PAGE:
The company had everything set up for the strike: a new workforce, a fortified workplace and a road transport contract to distribute Murdoch's newspapers. He had a guarantee of police support as brutal as needed to stop effective picketing, and the law was on his side, thanks to a series of anti-union measures brought in by Margaret Thatcher's Tory government.
Six major Acts of Parliament between 1980 and 1993 were at the core of Thatcher's project to destroy trade unions in pursuit of her vision of a competitive rather than a collective society.
She had no more fervent support than from Murdoch and his newspapers, especially The Sun, and few employers benefited more from these new laws. His plans for the Wapping dispute were built on their provisions. By 1986 there had been four particular changes that impacted directly on it:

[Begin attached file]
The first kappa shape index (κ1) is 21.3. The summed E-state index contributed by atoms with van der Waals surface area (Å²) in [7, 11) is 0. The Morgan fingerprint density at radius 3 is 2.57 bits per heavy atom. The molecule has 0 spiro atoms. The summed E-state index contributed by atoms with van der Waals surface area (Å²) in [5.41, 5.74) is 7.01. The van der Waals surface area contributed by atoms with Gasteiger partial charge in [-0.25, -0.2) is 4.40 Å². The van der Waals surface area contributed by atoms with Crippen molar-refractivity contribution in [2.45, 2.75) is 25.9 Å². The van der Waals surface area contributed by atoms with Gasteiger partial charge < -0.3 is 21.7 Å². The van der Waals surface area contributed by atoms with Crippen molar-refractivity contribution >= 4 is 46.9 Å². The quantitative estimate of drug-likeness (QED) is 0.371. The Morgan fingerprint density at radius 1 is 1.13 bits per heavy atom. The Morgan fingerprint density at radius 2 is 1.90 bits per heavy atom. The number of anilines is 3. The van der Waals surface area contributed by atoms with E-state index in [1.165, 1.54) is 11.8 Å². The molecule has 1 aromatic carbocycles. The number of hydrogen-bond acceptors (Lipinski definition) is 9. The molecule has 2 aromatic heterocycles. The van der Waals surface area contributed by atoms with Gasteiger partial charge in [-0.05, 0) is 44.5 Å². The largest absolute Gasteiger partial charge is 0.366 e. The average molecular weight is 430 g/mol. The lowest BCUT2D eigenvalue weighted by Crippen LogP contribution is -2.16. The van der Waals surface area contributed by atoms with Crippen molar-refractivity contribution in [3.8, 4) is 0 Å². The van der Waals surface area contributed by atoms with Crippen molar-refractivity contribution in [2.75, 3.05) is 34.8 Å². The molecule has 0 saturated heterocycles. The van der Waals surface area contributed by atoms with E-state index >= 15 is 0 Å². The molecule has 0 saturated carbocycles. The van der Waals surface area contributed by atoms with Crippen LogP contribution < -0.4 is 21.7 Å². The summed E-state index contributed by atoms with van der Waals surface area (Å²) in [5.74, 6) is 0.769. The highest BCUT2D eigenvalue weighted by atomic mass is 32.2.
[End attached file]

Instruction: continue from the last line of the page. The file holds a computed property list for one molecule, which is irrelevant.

- 1980 Employment Act outlawed secondary action, or sympathy strikes in support of other workers.
- This act also limited picket lines to six workers, making picketing ineffective, especially at big workplaces such as Wapping where huge trucks and a 2000-strong scab workforce were crossing picket lines daily.
- 1982 Employment Act limited grounds for industrial action to pay, jobs and conditions of the workers concerned. So-called political strike action was made illegal.
- The 1982 Act also made unions liable in law for damages arising from disputes. Up to £250,000 could be seized by the courts, or sequestered, from union funds.
In addition, the 1986 Public Order Act introduced criminal offences related to picketing. Anyone attempting to organise an effective picket line could face arrest or jail.
Farrer's, News International's legal advisers, spelt out the benefits of these new anti-union laws in the notorious letter that was leaked to unions during the strike.
You can view the 25th Anniversary Wapping Post article here.